By Jena Ardell
By Jon Campbell
By Alan Scherstuhl
By Tessa Stuart
By Roy Edroso
By Jon Campbell
By Albert Samaha
By Zachary D. Roberts
NEW YORKThe president's 48-hour ultimatum to Saddam Hussein and his sons to get out of Iraq or die comes against a background of dwindling U.S. support for Bush. People are tired of sitting around waiting for war, but there's also growing rumble of discontent with the president's other policies. More than ever the invasion of Iraq is Bush's war. His future, and the future of the conservative movement that dominates the nation's politics, ride on its success.
The president can't afford to lose. Tonight Bush played directly to his conservative base: insisting that the administration's "peaceful efforts" had failed because of the Iraqi "thugs" in power, and warning that "hundreds of thousands" of people here and around the world face imminent threat of attack by Saddam. This claim goes far beyond any that has previously been made. People who oppose the war already have been attacked as unpatriotic. Bush tonight made clear that the FBI and other law enforcement agencies will unroll a new broader dragnet against suspected terrorists, who now, under the Justice Department's interpretations of the USA Patriot Act and other laws, can include any passenger on an airplane or anyone who contributes to a charity the government deems to be subversive.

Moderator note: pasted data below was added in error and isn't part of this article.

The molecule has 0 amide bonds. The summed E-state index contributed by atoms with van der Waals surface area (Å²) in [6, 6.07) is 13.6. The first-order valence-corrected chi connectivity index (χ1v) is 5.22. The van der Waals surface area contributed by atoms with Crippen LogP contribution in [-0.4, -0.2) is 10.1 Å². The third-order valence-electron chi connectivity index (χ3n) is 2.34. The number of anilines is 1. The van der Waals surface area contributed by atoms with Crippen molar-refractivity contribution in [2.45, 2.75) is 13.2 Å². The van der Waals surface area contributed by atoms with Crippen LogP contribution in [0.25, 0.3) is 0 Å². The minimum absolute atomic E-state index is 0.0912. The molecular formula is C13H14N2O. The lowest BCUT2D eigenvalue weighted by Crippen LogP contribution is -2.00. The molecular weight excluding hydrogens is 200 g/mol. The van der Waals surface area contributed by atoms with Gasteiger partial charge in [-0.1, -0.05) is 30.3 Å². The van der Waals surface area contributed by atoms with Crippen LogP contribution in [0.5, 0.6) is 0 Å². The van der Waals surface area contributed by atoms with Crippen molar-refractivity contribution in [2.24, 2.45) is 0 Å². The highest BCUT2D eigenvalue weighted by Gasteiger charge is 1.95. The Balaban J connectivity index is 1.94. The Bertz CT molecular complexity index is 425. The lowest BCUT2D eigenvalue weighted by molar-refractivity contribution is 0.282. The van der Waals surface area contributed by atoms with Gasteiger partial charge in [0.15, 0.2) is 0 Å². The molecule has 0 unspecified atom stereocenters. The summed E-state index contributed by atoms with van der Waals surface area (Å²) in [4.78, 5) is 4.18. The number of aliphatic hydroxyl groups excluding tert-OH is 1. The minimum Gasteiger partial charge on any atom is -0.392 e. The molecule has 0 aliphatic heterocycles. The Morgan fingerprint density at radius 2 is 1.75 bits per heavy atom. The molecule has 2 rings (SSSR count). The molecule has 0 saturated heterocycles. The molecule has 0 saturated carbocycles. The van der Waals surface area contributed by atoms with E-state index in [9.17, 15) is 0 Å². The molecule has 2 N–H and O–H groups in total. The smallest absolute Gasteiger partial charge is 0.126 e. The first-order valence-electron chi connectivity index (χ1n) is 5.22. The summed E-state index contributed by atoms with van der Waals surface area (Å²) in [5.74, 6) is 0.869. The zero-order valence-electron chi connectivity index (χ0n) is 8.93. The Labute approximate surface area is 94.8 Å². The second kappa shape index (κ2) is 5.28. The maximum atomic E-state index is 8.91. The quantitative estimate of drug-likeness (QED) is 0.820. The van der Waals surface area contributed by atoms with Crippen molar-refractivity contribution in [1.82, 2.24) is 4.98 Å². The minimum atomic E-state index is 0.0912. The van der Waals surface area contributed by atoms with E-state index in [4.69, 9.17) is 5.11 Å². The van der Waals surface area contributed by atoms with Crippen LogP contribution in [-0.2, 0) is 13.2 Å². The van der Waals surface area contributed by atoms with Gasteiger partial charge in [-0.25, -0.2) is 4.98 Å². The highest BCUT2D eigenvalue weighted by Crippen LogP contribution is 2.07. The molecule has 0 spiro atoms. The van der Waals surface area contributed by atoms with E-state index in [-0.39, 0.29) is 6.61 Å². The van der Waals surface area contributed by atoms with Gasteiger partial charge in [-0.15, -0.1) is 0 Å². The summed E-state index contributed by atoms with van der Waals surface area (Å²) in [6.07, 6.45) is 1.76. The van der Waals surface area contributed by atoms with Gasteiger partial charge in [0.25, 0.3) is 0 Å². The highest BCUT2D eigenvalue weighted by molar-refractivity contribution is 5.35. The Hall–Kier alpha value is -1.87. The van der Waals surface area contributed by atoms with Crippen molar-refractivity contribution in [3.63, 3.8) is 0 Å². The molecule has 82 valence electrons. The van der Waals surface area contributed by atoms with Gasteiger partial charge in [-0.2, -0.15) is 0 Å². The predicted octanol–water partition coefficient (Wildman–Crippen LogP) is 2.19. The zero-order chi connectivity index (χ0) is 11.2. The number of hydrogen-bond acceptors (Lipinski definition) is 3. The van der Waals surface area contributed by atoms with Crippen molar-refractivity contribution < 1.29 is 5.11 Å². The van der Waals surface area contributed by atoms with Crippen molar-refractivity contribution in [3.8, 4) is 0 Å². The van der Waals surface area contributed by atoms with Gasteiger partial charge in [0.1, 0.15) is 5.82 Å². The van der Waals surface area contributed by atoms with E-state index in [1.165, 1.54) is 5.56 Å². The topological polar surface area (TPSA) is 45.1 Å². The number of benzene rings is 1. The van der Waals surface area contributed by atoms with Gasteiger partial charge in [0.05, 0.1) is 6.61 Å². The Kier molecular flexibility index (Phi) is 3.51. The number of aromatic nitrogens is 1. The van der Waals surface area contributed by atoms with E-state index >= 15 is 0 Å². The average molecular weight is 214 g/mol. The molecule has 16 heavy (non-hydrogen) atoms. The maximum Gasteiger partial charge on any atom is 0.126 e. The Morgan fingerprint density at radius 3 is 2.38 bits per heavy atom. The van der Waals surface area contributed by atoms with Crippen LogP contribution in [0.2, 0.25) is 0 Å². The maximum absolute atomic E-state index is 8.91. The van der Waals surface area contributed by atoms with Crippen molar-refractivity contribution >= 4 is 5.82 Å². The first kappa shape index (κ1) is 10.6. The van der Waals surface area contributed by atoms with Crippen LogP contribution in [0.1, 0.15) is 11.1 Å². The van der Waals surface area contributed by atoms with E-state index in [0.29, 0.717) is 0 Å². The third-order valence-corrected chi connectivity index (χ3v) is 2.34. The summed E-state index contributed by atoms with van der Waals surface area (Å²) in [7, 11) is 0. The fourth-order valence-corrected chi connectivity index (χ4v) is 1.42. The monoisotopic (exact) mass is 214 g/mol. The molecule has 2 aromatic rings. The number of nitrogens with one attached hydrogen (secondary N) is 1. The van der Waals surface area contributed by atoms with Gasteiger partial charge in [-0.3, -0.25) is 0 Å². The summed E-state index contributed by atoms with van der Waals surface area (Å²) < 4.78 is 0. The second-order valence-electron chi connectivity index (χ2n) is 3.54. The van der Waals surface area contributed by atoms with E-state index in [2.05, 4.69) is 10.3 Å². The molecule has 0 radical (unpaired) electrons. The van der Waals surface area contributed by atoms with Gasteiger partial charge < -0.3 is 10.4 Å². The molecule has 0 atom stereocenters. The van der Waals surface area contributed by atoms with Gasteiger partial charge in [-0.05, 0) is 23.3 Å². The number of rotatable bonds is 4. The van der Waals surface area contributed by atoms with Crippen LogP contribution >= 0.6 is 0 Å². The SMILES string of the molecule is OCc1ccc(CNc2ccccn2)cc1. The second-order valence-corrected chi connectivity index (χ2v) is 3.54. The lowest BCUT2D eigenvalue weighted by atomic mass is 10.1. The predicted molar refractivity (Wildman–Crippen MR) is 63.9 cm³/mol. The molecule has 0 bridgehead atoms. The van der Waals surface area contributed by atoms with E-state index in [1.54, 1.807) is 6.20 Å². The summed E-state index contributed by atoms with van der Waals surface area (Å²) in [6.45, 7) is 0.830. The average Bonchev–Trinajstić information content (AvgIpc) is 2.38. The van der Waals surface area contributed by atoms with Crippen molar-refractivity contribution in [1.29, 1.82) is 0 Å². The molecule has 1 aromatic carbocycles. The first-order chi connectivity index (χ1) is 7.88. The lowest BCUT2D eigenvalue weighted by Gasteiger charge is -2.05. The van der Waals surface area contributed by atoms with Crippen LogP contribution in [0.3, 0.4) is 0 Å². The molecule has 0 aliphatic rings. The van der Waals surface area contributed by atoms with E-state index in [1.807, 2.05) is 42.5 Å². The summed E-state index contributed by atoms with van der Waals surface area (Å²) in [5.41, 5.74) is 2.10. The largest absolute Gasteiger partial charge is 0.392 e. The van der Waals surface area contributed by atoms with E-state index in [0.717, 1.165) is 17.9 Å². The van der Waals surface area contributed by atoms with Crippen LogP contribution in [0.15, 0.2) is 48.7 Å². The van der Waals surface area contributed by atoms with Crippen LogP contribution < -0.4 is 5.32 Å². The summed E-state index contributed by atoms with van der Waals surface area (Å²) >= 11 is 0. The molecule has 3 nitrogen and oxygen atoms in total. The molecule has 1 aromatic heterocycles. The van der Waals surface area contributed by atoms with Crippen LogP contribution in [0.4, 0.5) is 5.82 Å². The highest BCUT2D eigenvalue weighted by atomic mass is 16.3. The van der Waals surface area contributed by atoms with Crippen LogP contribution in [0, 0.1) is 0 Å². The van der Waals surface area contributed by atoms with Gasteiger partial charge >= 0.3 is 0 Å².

With oil and natural gas prices at all-time highs, the world economy faces the possibility of a worldwide economic downturn, if not depression. Germany has been battered like at no time since the 1930s. Oil-dependent Japan hangs on the brink of an economic crash that will affect all of Asia. High oil prices will also plunge developing nations into depressionall at a time when the AIDS crisis is ravaging Africa.
In the domestic economy, war means at least $20 billion a year in the "reconstruction" of Iraq, much of it going to big construction firms that helped Bush get elected, along with more giveaways to the rich backers amid rising unemployment.
Unilateralism is an abrupt change in foreign policy and conceivably leading to the breakup and demise of the UNlong a conservative goal. The Congress is dead in the water, unwilling or unable to debate, question, or investigate the causes of war or plans for the aftermath.
Every major Democratic presidential candidate is tied to Bush's war. Whatever the outcome, these geniuses stand to lose.